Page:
In an announcement today, Pernod Ricard said the deal – for Danish aquavit spirits brands Aalborg (pictured) and Brøndums, German brand Malteserkreuz Aquavit and Danish bitter brand Gammel Dansk – was in line with its group strategy focus on “priority brands”.
Pernord Ricard added that, subject to approval from the relevant competition authorities, the deal (which also includes the Aalborg production plant in Denmark) was expected to be completed by the third quarter of 2012/13.
Strong in aquavit
Asked why the acquisition was important for Arcus-Gruppen (2011 turnover: NOK 1.8bn or €241m) communication manager Terje Thurmann-Moe told BeverageDaily.com: “We are one of the strong aquavit producers in Europe, but our main brand Linie has seen a slight decline in recent years.”
In its 2011 annual report Arcus-Gruppen noted spirit volume sales declines across all its main markets – Norway, Finland, Denmark, Sweden – as a result of significant duty increases in recent years, with the firm concentrating on building margins through premium products.
“So this deal is about getting aquavit moving again by developing strong Nordic brands. In that respect these are important acquisitions for us,” Thurmann-Moe said.
He said that the firm produced around 30% of all the spirits sold in Norway, but only 3% in Denmark, and that the aquavit acquisitions would complement Arcus-Gruppen’s existing premium aquavit brand Linie, which is sold in Denmark, Sweden and Germany.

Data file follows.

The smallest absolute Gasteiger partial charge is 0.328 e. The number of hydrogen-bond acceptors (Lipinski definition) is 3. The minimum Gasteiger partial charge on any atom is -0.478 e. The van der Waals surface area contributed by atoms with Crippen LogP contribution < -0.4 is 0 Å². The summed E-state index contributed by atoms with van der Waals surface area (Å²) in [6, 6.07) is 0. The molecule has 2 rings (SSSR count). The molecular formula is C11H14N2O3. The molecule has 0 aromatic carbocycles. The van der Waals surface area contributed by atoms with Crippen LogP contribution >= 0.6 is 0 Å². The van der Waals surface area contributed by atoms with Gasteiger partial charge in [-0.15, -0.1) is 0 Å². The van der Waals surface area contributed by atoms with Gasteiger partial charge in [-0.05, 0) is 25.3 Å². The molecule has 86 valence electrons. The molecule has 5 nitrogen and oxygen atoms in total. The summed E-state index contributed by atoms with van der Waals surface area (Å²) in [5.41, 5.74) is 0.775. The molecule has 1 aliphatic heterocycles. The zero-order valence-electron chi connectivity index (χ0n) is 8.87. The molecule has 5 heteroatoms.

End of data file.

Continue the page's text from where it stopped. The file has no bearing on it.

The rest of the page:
In this respect regulatory approval of the deal shouldn’t be a problem, he said. “It will be monitored by the authorities, the Danish authorities really, and may have some interest for them”, while Arcus-Gruppen’s small market share in Denmark meant it saw market opportunities here.
Global aquavit potential
Asked whether aquavit had wider potential beyond the Nordic countries, Thurmann-Moe said: “Mainly we have to talk of Northern Europe – if you draw a line through Northern Germany then above this – that is where aquavit is principally appreciated as an aperitif.
“We do sell a little bit of aquavit to the US and to Asia, through export sales, but really not very much.”
Arcus-Gruppen described 2011 as a “year of consolidation” in its annual report, but welcomed a December announcement from Sweden that it would end what the firm called “discriminatory” rules that didn’t base listing decision for strong brands such as Linie in the country on sales figures.
A new selection structure introduced by Sweden’s state alcohol monopoly Systembolaget from 2013 would boost its brands, Arcus-Gruppen predicted.
“Popular Norwegian brands such as Linie, Gammel Opland, Vikingfjord and Braastad have suffered from much poorer distribution,” Actus-Gruppen said.
“In the new system, what is known as the ‘Norway rule’ has been removed and sales from all retail outlets will be included when the product listing is decided.”
Pernod Ricard was unavailable to comment on the deal as we went to press.